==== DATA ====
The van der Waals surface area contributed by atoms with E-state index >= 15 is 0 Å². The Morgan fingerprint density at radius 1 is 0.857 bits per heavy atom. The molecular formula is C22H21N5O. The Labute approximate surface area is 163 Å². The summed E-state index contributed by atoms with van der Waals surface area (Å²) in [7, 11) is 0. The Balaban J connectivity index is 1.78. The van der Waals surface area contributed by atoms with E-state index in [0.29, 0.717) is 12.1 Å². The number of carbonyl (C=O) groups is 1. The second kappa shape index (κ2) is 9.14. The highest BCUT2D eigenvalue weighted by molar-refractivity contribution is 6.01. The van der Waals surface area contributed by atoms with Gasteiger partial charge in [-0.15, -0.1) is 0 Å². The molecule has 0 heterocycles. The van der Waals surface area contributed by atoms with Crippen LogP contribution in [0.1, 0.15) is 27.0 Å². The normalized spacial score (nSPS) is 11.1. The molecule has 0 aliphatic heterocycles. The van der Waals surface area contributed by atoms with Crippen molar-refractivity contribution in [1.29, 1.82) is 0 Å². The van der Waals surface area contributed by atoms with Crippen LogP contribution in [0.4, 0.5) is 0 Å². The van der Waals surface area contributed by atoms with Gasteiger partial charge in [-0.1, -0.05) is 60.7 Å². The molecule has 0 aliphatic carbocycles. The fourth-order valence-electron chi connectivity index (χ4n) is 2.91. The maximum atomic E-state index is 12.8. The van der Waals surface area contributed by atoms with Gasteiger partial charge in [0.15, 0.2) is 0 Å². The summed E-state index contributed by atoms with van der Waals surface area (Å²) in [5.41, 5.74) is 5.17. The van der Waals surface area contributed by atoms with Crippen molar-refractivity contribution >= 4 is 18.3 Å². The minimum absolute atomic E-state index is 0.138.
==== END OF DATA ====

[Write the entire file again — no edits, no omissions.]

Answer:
The van der Waals surface area contributed by atoms with E-state index >= 15 is 0 Å². The Morgan fingerprint density at radius 1 is 0.857 bits per heavy atom. The molecular formula is C22H21N5O. The Labute approximate surface area is 163 Å². The summed E-state index contributed by atoms with van der Waals surface area (Å²) in [7, 11) is 0. The Balaban J connectivity index is 1.78. The van der Waals surface area contributed by atoms with E-state index in [0.29, 0.717) is 12.1 Å². The number of carbonyl (C=O) groups is 1. The second kappa shape index (κ2) is 9.14. The highest BCUT2D eigenvalue weighted by molar-refractivity contribution is 6.01. The van der Waals surface area contributed by atoms with Gasteiger partial charge in [-0.15, -0.1) is 0 Å². The molecule has 0 heterocycles. The van der Waals surface area contributed by atoms with Crippen LogP contribution in [0.1, 0.15) is 27.0 Å². The normalized spacial score (nSPS) is 11.1. The molecule has 0 aliphatic heterocycles. The van der Waals surface area contributed by atoms with Crippen molar-refractivity contribution in [1.29, 1.82) is 0 Å². The van der Waals surface area contributed by atoms with Crippen LogP contribution in [0.4, 0.5) is 0 Å². The van der Waals surface area contributed by atoms with Gasteiger partial charge in [-0.1, -0.05) is 60.7 Å². The molecule has 0 aliphatic carbocycles. The fourth-order valence-electron chi connectivity index (χ4n) is 2.91. The maximum atomic E-state index is 12.8. The van der Waals surface area contributed by atoms with Gasteiger partial charge in [0.15, 0.2) is 0 Å². The summed E-state index contributed by atoms with van der Waals surface area (Å²) in [5.41, 5.74) is 5.17. The van der Waals surface area contributed by atoms with Crippen molar-refractivity contribution >= 4 is 18.3 Å². The minimum absolute atomic E-state index is 0.138.